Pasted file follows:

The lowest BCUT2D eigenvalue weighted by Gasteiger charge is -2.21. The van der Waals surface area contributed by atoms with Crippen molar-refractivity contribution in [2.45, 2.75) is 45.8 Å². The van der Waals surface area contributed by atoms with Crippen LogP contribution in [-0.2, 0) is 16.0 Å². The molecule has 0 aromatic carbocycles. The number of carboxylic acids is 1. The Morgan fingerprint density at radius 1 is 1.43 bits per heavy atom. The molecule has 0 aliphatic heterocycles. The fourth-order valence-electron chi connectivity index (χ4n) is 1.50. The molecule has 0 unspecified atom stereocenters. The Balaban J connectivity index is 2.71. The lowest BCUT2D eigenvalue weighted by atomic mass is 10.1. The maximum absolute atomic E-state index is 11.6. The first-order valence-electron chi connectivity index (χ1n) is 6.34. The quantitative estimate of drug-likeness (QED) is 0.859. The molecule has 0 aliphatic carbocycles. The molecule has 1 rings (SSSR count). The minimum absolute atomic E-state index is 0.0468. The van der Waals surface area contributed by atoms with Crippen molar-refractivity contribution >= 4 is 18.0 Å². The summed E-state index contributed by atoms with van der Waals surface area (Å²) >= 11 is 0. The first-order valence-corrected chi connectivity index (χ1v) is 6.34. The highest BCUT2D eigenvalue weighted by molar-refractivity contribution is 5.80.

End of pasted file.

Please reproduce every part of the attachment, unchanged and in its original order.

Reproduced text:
The lowest BCUT2D eigenvalue weighted by Gasteiger charge is -2.21. The van der Waals surface area contributed by atoms with Crippen molar-refractivity contribution in [2.45, 2.75) is 45.8 Å². The van der Waals surface area contributed by atoms with Crippen LogP contribution in [-0.2, 0) is 16.0 Å². The molecule has 0 aromatic carbocycles. The number of carboxylic acids is 1. The Morgan fingerprint density at radius 1 is 1.43 bits per heavy atom. The molecule has 0 aliphatic heterocycles. The fourth-order valence-electron chi connectivity index (χ4n) is 1.50. The molecule has 0 unspecified atom stereocenters. The Balaban J connectivity index is 2.71. The lowest BCUT2D eigenvalue weighted by atomic mass is 10.1. The maximum absolute atomic E-state index is 11.6. The first-order valence-electron chi connectivity index (χ1n) is 6.34. The quantitative estimate of drug-likeness (QED) is 0.859. The molecule has 0 aliphatic carbocycles. The molecule has 1 rings (SSSR count). The minimum absolute atomic E-state index is 0.0468. The van der Waals surface area contributed by atoms with Crippen molar-refractivity contribution >= 4 is 18.0 Å². The summed E-state index contributed by atoms with van der Waals surface area (Å²) >= 11 is 0. The first-order valence-corrected chi connectivity index (χ1v) is 6.34. The highest BCUT2D eigenvalue weighted by molar-refractivity contribution is 5.80.